U.S. Pat. No. 4,426,434 discloses a process for producing OPC in which a conductive support is vacuum deposited by chloroaluminium phthalocyanine or chloroaluminium monochlorophthalocyanine and treated with solvent vapor to produce an OPC having improved sensitivity to light within the range of near infrared wavelengths. However, the process involves a step of vacuum-deposition which requires expensive apparatus and needs very a long processing time. The cost for the process is therefore very high, rendering the implementation of the process nearly impractical.
U.S. Pat. No. 3,824,099 discloses that squarylium pigment is sensitive to wavelengths of near infrared range. The squarylium pigment is generally prepared by an "acid route" in which one equivalent of squaric acid and two equivalents of N,N-dialkylanilines derivatives is reacted in an azeotropic solvent. The synthesis reaction is quite simple and has high yield. However, the squarylium synthesized by this process has high dark conductivity and low charge acceptance when used as the charge generation material for photoreceptor. To minimize the influences of these two drawbacks, the thickness of the charge generation material layer must become very thin. Under such thickness, the ability of the photoreceptor to absorb incident lights will be lowered and a large amount of incident light will be reflected, resulting in severe interference and great degradation in the quality and resolution of the printed image or characters.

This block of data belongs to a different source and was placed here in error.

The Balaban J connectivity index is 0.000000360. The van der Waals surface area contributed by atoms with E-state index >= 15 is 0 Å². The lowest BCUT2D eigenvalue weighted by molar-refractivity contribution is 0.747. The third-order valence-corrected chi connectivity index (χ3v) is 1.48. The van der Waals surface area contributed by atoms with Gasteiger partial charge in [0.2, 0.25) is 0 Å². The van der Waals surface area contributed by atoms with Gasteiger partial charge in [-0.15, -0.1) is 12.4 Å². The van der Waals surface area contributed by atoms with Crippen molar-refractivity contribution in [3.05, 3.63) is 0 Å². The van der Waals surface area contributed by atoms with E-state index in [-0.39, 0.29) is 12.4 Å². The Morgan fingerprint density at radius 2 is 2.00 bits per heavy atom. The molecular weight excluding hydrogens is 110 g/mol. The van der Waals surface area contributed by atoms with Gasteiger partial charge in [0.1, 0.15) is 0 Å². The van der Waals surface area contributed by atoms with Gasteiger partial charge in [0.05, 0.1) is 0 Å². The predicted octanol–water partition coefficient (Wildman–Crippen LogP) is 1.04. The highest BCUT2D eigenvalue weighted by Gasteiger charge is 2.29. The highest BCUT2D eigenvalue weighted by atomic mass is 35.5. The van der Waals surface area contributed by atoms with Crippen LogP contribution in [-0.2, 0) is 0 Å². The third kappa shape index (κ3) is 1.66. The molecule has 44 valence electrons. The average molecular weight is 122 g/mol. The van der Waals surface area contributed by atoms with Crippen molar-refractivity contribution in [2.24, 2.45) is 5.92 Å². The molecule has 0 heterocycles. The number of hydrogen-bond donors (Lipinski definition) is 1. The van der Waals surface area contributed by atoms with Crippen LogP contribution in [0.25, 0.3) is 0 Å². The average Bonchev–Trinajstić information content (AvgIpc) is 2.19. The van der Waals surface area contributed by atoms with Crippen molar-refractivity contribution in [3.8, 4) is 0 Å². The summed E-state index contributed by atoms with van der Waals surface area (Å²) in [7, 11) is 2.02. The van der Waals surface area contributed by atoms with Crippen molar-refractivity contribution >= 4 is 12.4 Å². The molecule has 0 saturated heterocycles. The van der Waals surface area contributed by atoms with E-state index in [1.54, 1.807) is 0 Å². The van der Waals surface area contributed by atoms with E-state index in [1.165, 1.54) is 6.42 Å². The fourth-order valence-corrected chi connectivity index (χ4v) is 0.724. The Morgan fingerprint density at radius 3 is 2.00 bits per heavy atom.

Copper phthalocyanines pigments have high coloration value, photo-resistance, heat resistance and chemical-resistance and are non-toxic and thus are commonly used as green-blue pigment. The pigments are known to exist in eight crystalline forms, i.e., alpha-, beta-, epsilon-, gamma-, delta-pi-, rho- and chi-types, with alpha-, beta- and epsilon- being the most prevailing. Copper phthalocyanines pigments have long been studied for use as a photosensitive material but due to their low sensitivity they have never been developed to a stage of industrial implementation.